This letter is in response to one written by Thomas G. Roberts, in which recounts his recent experience in Village Court and accuses me of “practicing ageism” in my court.
Drivers in the State of New York are responsible for understanding and abiding by the laws that govern vehicle operation and ownership. This includes having your vehicle inspected annually. The dated inspection sticker is right on the windshield for you to see every time you get in your car.
As you explain in your letter, your vehicle inspection date passed, and you were issued a traffic ticket by a NYS Trooper. You state in your letter you were “advised to plead guilty and told, in all likelihood, the ticket would be dismissed.” A plea of guilty and the dismissal of a ticket are completely opposite resolutions of a matter. If you plead guilty, you are admitting your guilt to the charge. If a ticket is dismissed, there is no adjudication and the matter is concluded with the dismissal. You do not indicate who it was who “advised” you to plead guilty, but if that same person “told” you that, after your guilty plea your ticket would be dismissed, it seems you received some bad advice.
The Village of Warwick does not employ a Village prosecutor to handle traffic tickets in this municipality, which means that negotiations are conducted between the driver and the police officer. New York State Police have a policy with regard to traffic tickets issued in jurisdictions such as ours: the individual trooper who issued the ticket is not permitted to plea bargain. If you are issued a ticket by a State Trooper, you have two options: plead guilty or proceed with a trial.
You state in your letter that you stood before me and “without a question as to what happened were found guilty.” This is not correct, Mr. Roberts: you PLEAD guilty. You were not FOUND guilty by me, as this only could happen after a trial. You stood before me, I read the plea memorandum entered into between you and the State Trooper in which you admitted your guilt and which you SIGNED, and I asked you if this was an acceptable resolution to your matter. You indicated it was, so I imposed a sentence (fine).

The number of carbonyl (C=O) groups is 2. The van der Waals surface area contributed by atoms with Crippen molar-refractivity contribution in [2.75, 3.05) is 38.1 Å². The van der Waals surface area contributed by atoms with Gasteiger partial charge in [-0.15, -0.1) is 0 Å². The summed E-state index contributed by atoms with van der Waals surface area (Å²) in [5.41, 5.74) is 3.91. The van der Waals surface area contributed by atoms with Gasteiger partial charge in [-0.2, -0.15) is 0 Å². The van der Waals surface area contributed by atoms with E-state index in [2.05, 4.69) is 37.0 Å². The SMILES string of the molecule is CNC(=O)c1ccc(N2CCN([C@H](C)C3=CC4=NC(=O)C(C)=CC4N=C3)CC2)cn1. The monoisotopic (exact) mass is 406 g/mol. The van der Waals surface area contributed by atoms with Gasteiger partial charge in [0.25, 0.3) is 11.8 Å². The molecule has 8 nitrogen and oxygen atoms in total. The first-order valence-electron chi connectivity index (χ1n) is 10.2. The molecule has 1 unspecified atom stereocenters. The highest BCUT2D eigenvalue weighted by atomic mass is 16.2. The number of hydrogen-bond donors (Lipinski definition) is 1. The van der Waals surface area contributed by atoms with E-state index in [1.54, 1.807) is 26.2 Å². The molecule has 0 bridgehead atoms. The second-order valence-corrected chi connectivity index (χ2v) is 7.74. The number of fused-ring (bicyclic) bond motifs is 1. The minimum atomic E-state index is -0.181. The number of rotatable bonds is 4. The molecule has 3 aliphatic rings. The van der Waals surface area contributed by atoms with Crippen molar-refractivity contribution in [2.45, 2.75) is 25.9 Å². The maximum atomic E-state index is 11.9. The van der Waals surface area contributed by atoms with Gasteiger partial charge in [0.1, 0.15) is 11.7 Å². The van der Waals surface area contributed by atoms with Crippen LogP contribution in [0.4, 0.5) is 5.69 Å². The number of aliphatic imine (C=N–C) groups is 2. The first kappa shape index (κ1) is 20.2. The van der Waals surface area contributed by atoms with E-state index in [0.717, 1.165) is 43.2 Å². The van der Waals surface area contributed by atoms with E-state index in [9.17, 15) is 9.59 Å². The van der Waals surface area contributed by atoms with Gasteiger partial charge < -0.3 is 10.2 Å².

The imposition of the sentence was the only discretionary role I played in your case. So tell me, Mr. Roberts, did I impose a higher fine against you because of your age? Did you observe other, younger, drivers with the same charge as you who were given preferential treatment?
The accusation you level against me is extremely serious in nature. I typically do not feel the need the defend myself to detractors – to remind them of my involvement with the Board of Directors of Meals on Wheels for Warwick, or the fact that, as PTA President at Park Avenue Elementary School, I founded the Veterans Day recognition program which honors, in large part, senior citizens who served our country, or the simple fact that I was raised properly, taught to respect and revere ALL members of our society and am teaching my daughters to do the same. How dare you accuse me of ageism, Mr. Roberts. You know nothing of me, other than one interaction in court.
I have a question for you, Mr. Roberts. Your ticket was issued on March 12, 2013. You appeared in court and entered your guilty plea on June 12, 2013. If you were so incensed about the practice of ageism in my court, what steps did you take at that time to combat it?